Arthur to lead test of municipal tax law
The pending municipal tax will soon be put to test when a number of Barbadians plead hardship in paying this new levy.
What could become a mass movement of protest is set to be started by St Peter Member of Parliament Owen Arthur who last night announced plans to encourage all financially challenged constituents to capitalize on a provision of the new law to avoid paying this imposition.
“I shall, on behalf of the people of St Peter, start assembling a team to make sure that all of my constituents, who I can show are facing undue hardship by this most pernicious piece of backward and bankrupt legislation, that you shall have on your desk all of the representation of the suffering poor from St Peter who can take it no more,” he said in a message to Minister of Finance Chris Sinckler.
Arthur was at the time addressing a Barbados Labour Party St Joseph branch meeting, when he pointed out that Section 5 of the law empowers the Minister of Finance to grant exception to payment to persons who can prove hardship.
That legislation was passed in Parliament in April, and now awaits assent by Governor General Sir Elliott Belgrave before becoming law.
“As soon as the law comes into existence. I will start [mobilizing] on it . . . ,” he said.
Section 5 reads: “If the minister is satisfied on grounds of undue hardship, or for any other reason that it would be just and equitable to do so, he may remit or refund the whole or any part of the tax imposed under this act, including any penalties thereon, payable or paid by any person.”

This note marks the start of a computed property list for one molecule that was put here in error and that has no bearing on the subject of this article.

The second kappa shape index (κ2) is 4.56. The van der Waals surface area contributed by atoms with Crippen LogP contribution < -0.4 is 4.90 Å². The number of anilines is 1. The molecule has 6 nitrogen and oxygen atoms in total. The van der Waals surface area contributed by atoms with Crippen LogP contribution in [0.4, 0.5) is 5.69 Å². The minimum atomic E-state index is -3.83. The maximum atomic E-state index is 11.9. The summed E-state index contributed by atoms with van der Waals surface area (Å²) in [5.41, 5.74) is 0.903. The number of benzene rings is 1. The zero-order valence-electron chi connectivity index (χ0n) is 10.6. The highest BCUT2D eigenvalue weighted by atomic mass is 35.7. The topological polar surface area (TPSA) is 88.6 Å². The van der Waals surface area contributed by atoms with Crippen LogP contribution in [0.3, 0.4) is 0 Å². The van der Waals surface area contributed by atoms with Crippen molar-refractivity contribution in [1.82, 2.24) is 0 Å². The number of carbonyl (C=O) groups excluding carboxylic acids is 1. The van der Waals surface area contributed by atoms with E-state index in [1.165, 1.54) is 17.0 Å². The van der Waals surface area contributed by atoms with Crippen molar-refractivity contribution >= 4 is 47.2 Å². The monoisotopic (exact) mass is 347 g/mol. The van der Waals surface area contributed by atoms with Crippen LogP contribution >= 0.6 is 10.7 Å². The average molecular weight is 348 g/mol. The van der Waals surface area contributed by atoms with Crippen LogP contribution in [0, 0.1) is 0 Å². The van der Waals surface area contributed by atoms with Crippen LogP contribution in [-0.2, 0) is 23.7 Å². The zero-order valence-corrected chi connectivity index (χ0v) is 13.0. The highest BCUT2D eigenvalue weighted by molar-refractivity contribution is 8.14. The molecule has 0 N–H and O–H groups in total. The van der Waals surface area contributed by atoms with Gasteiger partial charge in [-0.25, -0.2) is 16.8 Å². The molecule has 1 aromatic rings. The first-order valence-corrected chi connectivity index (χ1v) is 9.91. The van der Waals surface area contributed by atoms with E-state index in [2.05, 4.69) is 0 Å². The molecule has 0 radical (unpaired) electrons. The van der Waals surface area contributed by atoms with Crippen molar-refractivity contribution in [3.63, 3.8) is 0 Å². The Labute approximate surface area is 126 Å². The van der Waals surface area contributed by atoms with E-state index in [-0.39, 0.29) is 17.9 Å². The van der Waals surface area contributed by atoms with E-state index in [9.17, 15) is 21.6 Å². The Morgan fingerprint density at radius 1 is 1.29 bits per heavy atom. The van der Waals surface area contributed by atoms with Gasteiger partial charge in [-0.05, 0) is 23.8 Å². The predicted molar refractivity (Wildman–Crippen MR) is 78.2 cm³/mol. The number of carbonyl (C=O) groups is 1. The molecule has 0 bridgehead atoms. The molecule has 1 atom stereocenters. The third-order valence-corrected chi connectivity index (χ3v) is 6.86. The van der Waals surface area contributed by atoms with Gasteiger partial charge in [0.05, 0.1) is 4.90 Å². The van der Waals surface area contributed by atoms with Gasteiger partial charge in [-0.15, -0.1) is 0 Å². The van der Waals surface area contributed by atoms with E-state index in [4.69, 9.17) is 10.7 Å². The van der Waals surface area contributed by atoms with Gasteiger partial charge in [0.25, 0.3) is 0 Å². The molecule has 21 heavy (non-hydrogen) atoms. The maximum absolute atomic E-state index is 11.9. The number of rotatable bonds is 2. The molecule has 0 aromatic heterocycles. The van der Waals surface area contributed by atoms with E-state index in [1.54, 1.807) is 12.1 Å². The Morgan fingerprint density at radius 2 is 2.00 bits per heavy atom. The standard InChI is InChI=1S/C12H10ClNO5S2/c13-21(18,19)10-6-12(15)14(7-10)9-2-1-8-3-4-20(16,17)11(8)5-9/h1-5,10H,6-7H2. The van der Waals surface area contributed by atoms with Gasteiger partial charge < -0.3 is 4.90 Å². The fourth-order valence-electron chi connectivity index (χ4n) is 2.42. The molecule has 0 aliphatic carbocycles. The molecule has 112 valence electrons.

“There shall be a constituency project in St Peter to make sure that the Minister of Finance is faithful to the provision of Section 5 of the act,” Arthur told the crowd in the Grantley Adams Memorial School auditorium, as he encouraged other Members of Parliament to follow his lead in their constituencies.
“I am going to organize my constituency office and bring all of my key people in St Peter together and I am going to identify all who are living in house and shed, all the pensioners, all the people beneath the threshold at which we were giving the reverse tax credit.”
He hastened to explain that the well to do would be excluded in this mobilization.
“I’m not asking for anything unreasonable. I’m not going to go into a place like opposite the Marina and bring them because I do not think that they are facing undue hardship,” Arthur said.
Arthur told the meeting that among reasons for objecting to the tax, which must be paid by July 28, is that successive Barbadian leaders, including him, had ensured that citizens were afforded land ownership in relative financial comfort.
Recalling a number of legal measures implemented over the years to ease Barbadian property owners, Arthur said the municipal tax is an imposition that runs counter to Barbados’ development.
“People have to be allowed to live peacefully in this country in their habitations,” he said.